His fight In 54 or 53BC the Roman consul Crassus launched a campaign against the Parthian Empire, motivated perhaps by desire for military glory (he was a rich but ageing ally of Julius Caesar and Pompey the Great, both of whose military achievements by this point were the stuff of legend) or wealth (the Parthian Empire had a reputation for riches), or perhaps both. With him marched his son Publius, along with seven Roman legions and thousands more auxiliary troops – between 40 and 50 thousand men all told.
Now Crassus had set out from his base in Syria, and made a beeline toward Parthian-held Mesopotamia. On the way he was approached by a local chieftain, who advised him to attack the Parthians immediately, since his quick advance had thrown them into disarray. Crassus believed him and advanced, little knowing that the chieftain had been sent by the Parthians to spread disinformation. Surena, meanwhile, was sent by Parthian King Orodes II with a force of 9000 horse archers and 1000 armoured knights to delay Crassus.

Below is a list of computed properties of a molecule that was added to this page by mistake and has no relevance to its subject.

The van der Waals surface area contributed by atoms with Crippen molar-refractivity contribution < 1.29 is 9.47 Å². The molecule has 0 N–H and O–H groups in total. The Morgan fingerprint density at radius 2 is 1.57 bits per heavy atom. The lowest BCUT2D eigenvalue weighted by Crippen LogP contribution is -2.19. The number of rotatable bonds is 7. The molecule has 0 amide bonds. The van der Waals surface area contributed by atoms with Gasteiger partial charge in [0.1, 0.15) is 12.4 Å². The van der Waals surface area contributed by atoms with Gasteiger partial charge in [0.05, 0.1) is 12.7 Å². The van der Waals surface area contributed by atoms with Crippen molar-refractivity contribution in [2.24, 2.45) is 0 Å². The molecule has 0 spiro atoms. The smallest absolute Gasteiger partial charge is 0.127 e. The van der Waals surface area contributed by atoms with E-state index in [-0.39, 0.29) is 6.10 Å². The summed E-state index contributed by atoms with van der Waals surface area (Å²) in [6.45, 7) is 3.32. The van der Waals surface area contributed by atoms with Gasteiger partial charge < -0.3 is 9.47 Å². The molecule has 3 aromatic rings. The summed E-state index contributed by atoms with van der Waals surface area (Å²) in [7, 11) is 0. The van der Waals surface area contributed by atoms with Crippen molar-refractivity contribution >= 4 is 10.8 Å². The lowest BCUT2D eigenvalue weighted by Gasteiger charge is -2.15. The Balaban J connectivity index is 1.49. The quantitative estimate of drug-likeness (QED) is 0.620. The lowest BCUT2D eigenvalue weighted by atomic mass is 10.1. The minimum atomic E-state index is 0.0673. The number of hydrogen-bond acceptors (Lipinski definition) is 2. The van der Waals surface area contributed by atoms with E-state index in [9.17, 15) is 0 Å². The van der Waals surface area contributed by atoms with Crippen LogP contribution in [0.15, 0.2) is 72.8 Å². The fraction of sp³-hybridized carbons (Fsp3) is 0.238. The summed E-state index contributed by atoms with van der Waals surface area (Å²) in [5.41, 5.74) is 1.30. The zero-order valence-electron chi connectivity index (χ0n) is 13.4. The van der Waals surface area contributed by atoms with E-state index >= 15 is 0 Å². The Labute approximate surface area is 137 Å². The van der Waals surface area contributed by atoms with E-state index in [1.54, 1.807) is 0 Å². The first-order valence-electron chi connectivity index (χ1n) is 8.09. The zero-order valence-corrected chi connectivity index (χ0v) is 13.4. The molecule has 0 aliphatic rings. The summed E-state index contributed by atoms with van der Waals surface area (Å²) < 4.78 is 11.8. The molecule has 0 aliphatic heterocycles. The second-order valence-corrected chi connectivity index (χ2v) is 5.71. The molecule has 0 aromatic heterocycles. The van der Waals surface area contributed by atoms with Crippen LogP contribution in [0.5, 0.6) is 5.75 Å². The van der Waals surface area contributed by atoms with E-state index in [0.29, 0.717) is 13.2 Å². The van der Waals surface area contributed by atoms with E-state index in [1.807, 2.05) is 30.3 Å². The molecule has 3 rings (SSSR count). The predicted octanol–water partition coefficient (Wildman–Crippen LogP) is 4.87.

As Crassus advanced further east he unexpectedly came upon Surena’s forces outside the town of Carrhae. Crassus remained confident enough to advance however, not least because the Romans outnumbered the Parthians four to one. As the legionaries advanced Surena pulled off the first of several stratagems: a dreadful, rumbling noise rippled across the Parthian lines as they beat their massive kettle drums, making a noise that sounded like the growls of a wild beast or roaring of thunder. Though this greatly unnerved the Romans they kept up their advance. And as they neared the Parthian line Surena tried again to frighten them: he had ordered his armoured knights to cover themselves with cloaks and skins, but at the last moment as the legionaries approached, these now as one threw off their coverings, revealing glittering armour covering both man and horse, stout helmets and dread spears.